Saradha Koirala

Tag: shift

Missing my own metaphors

We’ve been studying Sylvia Plath in Year 11 Literature, reading too much into her work, perhaps and trying to avoid linking every poem to the one tragic thing everyone knows about her. The truth is, Sylvia was smart, worked hard, she crafted her poetry carefully, attended creative writing classes. She cared about what was happening in the world around her, she was a mother, she questioned society’s expectations. She wrote poems on good days and she wrote poems on bad days. Her poetry represents all of these things.

I’ll be launching my third collection of poetry in Wellington on Monday. It represents good days and bad days too; tough decisions, optimism and disappointment. It ends just before everything in my life fell astoundingly into place. All my poetry is personal, but in this collection, I feel like I’ve achieved a kind of honesty I’ve avoided all my life.

So, I’ve been nervously wondering if readers will notice.

One of the poems that looks least personal is ‘Building consent’, in the section Shift. I genuinely wrote it because I always had a dream of buying an old house and doing it up, but saw a renovation in progress and decided it looked exhausting, loud and messy. I like the poem. It says what I wanted it to, but as I read through it in the context of this book I realised I’d missed my own metaphor.

The poem represents a shift in my dreams: what once excited me just looked like hard work at that point. I was in the middle of trying to make an unfixable relationship work, a relationship I’d travelled miles to be in. Making it work was my dream, but sometimes you just have to know when to quit.

On one level, the poem’s not a metaphor at all. I looked at the physical labour going into the renovation and had no capacity to embark on such a task myself. I was tired and anxious from my situation. Doing up a house was far from my mind.

On another level, it’s creeping into metaphor – homes represent a kind of stability, a decision couples might make together, a project to establish partnership. My relationship was nowhere near that point of joint purchase and effort.

On yet another level, it’s all metaphor. The house is the relationship. Pure and simple. It was time to give away my desire to fix things that are so obviously a broken mess…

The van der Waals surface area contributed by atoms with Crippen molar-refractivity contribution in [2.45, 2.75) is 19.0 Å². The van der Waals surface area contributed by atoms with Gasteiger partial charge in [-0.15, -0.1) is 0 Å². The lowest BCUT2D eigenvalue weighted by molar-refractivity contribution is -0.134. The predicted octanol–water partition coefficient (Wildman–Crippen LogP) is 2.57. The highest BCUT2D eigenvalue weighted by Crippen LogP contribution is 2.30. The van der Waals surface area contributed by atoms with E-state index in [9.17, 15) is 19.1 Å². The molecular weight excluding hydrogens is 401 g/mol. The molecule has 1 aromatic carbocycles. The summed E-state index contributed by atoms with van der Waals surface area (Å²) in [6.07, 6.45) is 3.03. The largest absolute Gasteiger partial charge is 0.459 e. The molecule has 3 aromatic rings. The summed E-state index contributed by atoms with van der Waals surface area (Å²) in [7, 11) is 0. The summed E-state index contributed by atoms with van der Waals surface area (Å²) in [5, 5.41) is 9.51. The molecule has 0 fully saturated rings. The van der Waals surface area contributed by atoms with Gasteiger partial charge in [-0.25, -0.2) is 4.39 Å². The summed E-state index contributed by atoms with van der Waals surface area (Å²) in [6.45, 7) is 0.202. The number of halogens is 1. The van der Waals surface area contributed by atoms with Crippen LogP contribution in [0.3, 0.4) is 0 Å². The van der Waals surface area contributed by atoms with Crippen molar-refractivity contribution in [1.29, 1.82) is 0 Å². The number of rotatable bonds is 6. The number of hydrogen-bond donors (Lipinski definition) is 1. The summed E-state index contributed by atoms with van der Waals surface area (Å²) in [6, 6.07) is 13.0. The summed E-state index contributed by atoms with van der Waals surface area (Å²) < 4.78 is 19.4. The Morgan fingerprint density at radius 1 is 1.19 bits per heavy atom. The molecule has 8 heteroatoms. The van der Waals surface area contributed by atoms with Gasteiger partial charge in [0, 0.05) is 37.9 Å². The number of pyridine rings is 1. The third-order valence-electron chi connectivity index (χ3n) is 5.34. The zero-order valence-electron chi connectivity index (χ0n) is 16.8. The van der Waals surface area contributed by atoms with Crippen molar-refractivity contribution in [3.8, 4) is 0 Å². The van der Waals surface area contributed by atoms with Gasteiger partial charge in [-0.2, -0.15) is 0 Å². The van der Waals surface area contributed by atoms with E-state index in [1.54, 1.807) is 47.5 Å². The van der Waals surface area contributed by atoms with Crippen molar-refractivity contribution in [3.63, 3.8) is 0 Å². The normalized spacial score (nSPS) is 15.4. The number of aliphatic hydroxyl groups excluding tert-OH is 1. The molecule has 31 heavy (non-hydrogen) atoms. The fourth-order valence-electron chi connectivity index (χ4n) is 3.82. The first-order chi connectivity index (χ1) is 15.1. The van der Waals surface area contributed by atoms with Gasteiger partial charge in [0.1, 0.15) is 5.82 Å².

Or am I giving myself too much credit here?

Building consent

The romantic notion of buying a rundown clapboard villa
pouring heart and soul into doing it up by hand
spending all of your time loving it
back to life – gutting out the back half, sourcing
sustainable surfaces for breakfast bars and just the right shade –
is quickly debunked as I walk past a weathered
rusted bungalow, boards rotted through
shirtless men shouting across the trampled front garden
propped with piles of Bunnings purchases
and a ‘dunnys R us’ in pride of place
sounds of dropped steel and hammered edges
everything shifting slightly in the relentless
heat of yet another day on this damned project
too many chiefs, too many cooks and not one chef in the kitchen
that currently looks like a workshop
sawdust lining surfaces and can’t even make a cuppa
with all this mess
all these people coming and going
traipsing through our idealised disaster.

From Photos of the Sky, The Cuba Press available 5th November

Shift

I’ve become a carrier of borrowed backpacks
stacked with stolen paperbacks
people ask me the same thing twice
offer advice as I shift further into shady corners
push my belongings under the bed.

Or they decide not to tell me in case I react
the way they say I am sure to react
another shove and it’s out of sight
nothing dappled about this kind of light

an empty bottle, door left ajar
fear of change in a palpable pile
of coins on the dusty dresser’s edge.

 

I wrote this poem a week ago and realise I’ve been grappling with these feelings since. Moving to a new country has been harder than I’ve let myself admit and despite my constant optimism and persistent positive action to carve out a space for myself here, I’ve had a week of feeling a bit insignificant in this big city that beguiled me here with such promise.

However, there is much to love about my new home and I can feel glad I was lured into making the change by my high expectations, even if the reality has proved tougher.

Today I feel grateful for love, plans, a growing sense of purpose and a growing ability to trust – in myself, the future and others.